METRO PLUS

War: Is the boycott call feasible?

IT WAS an e-mail that set us off. A broad coalition of people, as a mark of protest against the aggression on Iraq, had called for a boycott of goods produced by the chief aggressors — the U.S.A. and the U.K. Images of protestors pouring Coke and Pepsi into drains in France and Belgium and the American writer-filmmaker Michael Moore crying out "Shame on you, George Bush!" amidst cheers and jeers during the Oscar presentation egged us on. Mr. Bush's unabashed defence of the aggression (to protect "our way of life"), news of government contracts worth millions to American companies to "rebuild" post-war Iraq (Indian Government too is looking for its share of the pie), the Western media that seems all too eager to mouth pro-Bush sentiments, and the all out effort to stifle dissenting voices such as Al Jazeera were equally strong motivating factors.

Not that we marched on streets with anti-war placards, we just decided not to order an American fizzy drink when we went to eat a pizza and a pastry in the neighbourhood cake shop. A mango drink (the true blue Indian fruit) would be a good option. We rode high on our Boy Scout feeling until we read the small print on the bottle: that it was a subsidiary of a Cola giant! We didn't know when this particular drink, till recently Indian, was gobbled up by the Cola Vathapi. All the soft drinks stocked in the shop, we discovered, were American.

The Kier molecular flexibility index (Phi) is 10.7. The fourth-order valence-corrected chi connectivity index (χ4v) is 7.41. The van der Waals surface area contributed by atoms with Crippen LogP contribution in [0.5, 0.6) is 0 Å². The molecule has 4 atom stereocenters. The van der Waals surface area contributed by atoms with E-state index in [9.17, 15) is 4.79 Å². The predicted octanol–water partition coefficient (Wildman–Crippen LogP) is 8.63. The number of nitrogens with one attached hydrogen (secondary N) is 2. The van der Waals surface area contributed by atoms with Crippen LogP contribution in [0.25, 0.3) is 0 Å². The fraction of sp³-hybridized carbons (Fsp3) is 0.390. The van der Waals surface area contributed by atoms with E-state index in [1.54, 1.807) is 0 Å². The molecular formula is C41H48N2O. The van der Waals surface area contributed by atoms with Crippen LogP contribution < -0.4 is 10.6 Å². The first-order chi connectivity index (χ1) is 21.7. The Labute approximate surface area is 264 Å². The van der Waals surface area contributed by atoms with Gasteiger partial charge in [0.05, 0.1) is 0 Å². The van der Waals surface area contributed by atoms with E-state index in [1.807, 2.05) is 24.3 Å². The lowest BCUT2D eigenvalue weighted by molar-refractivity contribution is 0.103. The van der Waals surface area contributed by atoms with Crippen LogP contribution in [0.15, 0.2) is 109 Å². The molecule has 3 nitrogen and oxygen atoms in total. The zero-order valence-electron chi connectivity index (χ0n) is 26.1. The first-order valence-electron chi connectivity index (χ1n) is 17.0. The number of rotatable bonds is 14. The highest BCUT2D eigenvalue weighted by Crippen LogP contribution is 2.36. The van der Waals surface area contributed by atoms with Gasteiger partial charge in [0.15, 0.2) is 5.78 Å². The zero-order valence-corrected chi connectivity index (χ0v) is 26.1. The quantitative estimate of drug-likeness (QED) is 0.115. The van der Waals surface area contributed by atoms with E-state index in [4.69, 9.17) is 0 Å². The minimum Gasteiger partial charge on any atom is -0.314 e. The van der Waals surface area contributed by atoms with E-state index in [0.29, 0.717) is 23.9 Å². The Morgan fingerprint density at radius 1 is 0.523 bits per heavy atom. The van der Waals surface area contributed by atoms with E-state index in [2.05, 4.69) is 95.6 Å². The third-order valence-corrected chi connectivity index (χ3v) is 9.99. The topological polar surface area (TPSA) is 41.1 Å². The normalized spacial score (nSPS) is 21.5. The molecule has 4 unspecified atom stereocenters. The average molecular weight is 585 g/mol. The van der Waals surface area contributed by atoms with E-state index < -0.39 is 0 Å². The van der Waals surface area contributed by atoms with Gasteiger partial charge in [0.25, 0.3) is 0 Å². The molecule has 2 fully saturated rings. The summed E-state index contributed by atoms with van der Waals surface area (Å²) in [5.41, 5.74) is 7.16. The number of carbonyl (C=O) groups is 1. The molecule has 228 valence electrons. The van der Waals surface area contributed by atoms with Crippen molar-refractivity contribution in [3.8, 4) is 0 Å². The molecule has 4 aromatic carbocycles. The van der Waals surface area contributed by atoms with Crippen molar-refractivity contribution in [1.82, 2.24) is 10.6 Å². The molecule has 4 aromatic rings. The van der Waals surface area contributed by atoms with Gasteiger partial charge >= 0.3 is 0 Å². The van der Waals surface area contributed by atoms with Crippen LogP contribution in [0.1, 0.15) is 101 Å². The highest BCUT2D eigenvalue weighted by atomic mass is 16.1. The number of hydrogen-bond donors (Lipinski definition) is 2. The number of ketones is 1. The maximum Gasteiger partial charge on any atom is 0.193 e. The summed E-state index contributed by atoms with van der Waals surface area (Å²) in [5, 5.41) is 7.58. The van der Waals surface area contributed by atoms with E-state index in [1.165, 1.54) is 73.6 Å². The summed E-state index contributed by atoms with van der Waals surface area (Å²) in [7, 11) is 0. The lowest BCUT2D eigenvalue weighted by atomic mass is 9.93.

That set us thinking again: can we really boycott American products given their stranglehold on our economy?

We decided to do a reality check. We set out to a supermarket and read through the labels of a number of products. As we moved from one rack to another, we grew more and more dispirited. A good 80 per cent (if not more) turned had some link or another with the U.K. or U.S. — either as manufacturers or collaborators. Except for the masalas and pickles, the MNCs (most often American) had touched every other product. Finding a babycare product that was not American was next to impossible. Not many even know that our own Karnataka Soaps and Detergents has a baby powder. Moreover, don't we say "Johnson Baby Soap" without a second thought, as if it is a generic name? Most of the good old energy drinks we grew up on have some British or American link. Vaseline (whoever calls it petroleum jelly?), grandma's trusted treatment for varying skin conditions, is a Ponds (U.S.) product. Jams, squashes, and ketchups, including those with very desi names, turned out to be not so desi after all. Several brands of our attas and oils have American connections. On closer examination, you might find a "Cargill Seeds" somewhere on the packet. A majority of our detergents (whatever happened to Nirma?), cosmetics, and even life-saving medicines, we found, have American links. The rack that stored biscuits was chock a bloc with Brittannia products. In a small corner was Parle. We discovered, to our alarm, that there isn't a single sanitary napkin that we can use without feeling "guilty". All brands were either American or had a collaborative tie-up. So it looked like the business of buying was a "foreign trip" all the way, from soft drinks to hardware.